Great Langton

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Great Langton
North Riding
Great Langton and the River Swale
Grid reference: SE295964
Location: 54°21’45"N, 1°32’50"W
Population: 202  (2011 incl Kiplin and Whitwell)
Post town: Northallerton
Postcode: DL7
Dialling code: 01609
Local Government
Council: Hambleton

Great Langton is a small village in the North Riding of Yorkshire, on the B6271 road, between Scorton and Northallerton, on the northern bank of the River Swale and it was once known as Langton-upon-Swale.

The village is a short distance from Kiplin Hall, the stately home built by George Calvert, 1st Baron Baltimore, the founder of Maryland.

The name 'Great Langton' derives from Old English meaning ‘Long farm/settlement’. The prefix 'Great' distinguishe it from Little Langton nearby.[1]

About the village

The River Swale from Great Langton Bridge

The village church is St Wilfrid's Church. There used to be also the Chapel of the Good Shepherd, which has now been converted into a residential property.

The village pub, which was known as The Langton Hotel until it changed its name to The Wishing Well in the 1970s, closed in 2004. There was once a school in Great Langton but it also closed and is now a residential property.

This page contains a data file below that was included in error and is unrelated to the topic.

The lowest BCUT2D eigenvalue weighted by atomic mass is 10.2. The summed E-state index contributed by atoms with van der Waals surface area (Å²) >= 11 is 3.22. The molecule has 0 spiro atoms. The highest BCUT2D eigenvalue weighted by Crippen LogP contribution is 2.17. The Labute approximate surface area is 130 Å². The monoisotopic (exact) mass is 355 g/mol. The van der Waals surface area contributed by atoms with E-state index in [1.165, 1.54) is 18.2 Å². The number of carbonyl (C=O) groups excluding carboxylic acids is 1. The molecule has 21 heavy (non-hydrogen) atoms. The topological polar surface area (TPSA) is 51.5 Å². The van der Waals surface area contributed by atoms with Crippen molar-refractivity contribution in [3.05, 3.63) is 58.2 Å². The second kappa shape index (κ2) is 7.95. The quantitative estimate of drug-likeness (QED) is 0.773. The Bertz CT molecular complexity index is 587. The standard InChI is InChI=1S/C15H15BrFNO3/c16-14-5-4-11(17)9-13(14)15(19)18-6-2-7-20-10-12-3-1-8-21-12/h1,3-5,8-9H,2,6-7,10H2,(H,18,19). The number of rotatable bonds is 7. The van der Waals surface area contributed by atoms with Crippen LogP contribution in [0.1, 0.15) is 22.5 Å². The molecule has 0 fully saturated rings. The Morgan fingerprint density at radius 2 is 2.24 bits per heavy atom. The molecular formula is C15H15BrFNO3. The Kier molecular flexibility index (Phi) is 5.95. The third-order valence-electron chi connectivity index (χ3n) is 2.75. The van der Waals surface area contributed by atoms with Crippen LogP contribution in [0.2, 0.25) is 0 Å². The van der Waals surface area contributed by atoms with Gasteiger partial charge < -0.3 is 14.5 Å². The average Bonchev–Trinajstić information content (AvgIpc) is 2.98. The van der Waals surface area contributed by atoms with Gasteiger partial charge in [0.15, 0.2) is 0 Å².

Great Langton has a small number of areas designated as 'Sites of Importance for Nature Conservation'. These include Great Langton Pond (SE289959), Poole's Waist (SE306943), a stretch of the River Swale (SE257966) and Winterwalk Wood (SE302955) in close vicinity to Little Langton.

Great Langton Pond is of ornithological interest, as well as a rich site for angling. The pond is known to contain species such as tench, bream and pike.

Poole's Waist is one of many oxbow lakes located on the River Swale. River water still floods through Poole's Waist during periods of high rainfall.[2]

Outside links

("Wikimedia Commons" has material
about Great Langton)


  1. Ekwall, Eilert, The Concise Oxford Dictionary of English Place-Names. Oxford, Oxford University Press, 4th edition, 1960. p. 287 ISBN 0198691033
  2. "Late Quaternary landscape history of the Swale - Ure Washlands". English Heritage. 2002–2003. Retrieved 10 February 2008.